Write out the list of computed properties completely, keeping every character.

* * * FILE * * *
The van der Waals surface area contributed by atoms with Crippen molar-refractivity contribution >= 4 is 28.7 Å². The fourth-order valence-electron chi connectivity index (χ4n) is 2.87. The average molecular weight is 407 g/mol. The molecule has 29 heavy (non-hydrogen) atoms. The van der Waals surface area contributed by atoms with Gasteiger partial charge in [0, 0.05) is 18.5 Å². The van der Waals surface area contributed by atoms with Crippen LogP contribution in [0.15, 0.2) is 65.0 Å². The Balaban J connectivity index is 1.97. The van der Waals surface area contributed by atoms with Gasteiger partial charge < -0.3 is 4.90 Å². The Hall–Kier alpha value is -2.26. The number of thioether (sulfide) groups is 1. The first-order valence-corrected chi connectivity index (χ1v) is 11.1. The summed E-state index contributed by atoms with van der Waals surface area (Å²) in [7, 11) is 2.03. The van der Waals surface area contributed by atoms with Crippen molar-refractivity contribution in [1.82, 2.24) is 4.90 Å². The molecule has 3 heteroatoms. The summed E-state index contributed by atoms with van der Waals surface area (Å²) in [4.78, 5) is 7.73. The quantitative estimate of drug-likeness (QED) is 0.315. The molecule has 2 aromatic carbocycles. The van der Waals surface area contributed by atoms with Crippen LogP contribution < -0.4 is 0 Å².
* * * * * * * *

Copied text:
The van der Waals surface area contributed by atoms with Crippen molar-refractivity contribution >= 4 is 28.7 Å². The fourth-order valence-electron chi connectivity index (χ4n) is 2.87. The average molecular weight is 407 g/mol. The molecule has 29 heavy (non-hydrogen) atoms. The van der Waals surface area contributed by atoms with Gasteiger partial charge in [0, 0.05) is 18.5 Å². The van der Waals surface area contributed by atoms with Crippen LogP contribution in [0.15, 0.2) is 65.0 Å². The Balaban J connectivity index is 1.97. The van der Waals surface area contributed by atoms with Gasteiger partial charge < -0.3 is 4.90 Å². The Hall–Kier alpha value is -2.26. The number of thioether (sulfide) groups is 1. The first-order valence-corrected chi connectivity index (χ1v) is 11.1. The summed E-state index contributed by atoms with van der Waals surface area (Å²) in [7, 11) is 2.03. The van der Waals surface area contributed by atoms with Crippen molar-refractivity contribution in [1.82, 2.24) is 4.90 Å². The molecule has 3 heteroatoms. The summed E-state index contributed by atoms with van der Waals surface area (Å²) in [4.78, 5) is 7.73. The quantitative estimate of drug-likeness (QED) is 0.315. The molecule has 2 aromatic carbocycles. The van der Waals surface area contributed by atoms with Crippen LogP contribution < -0.4 is 0 Å².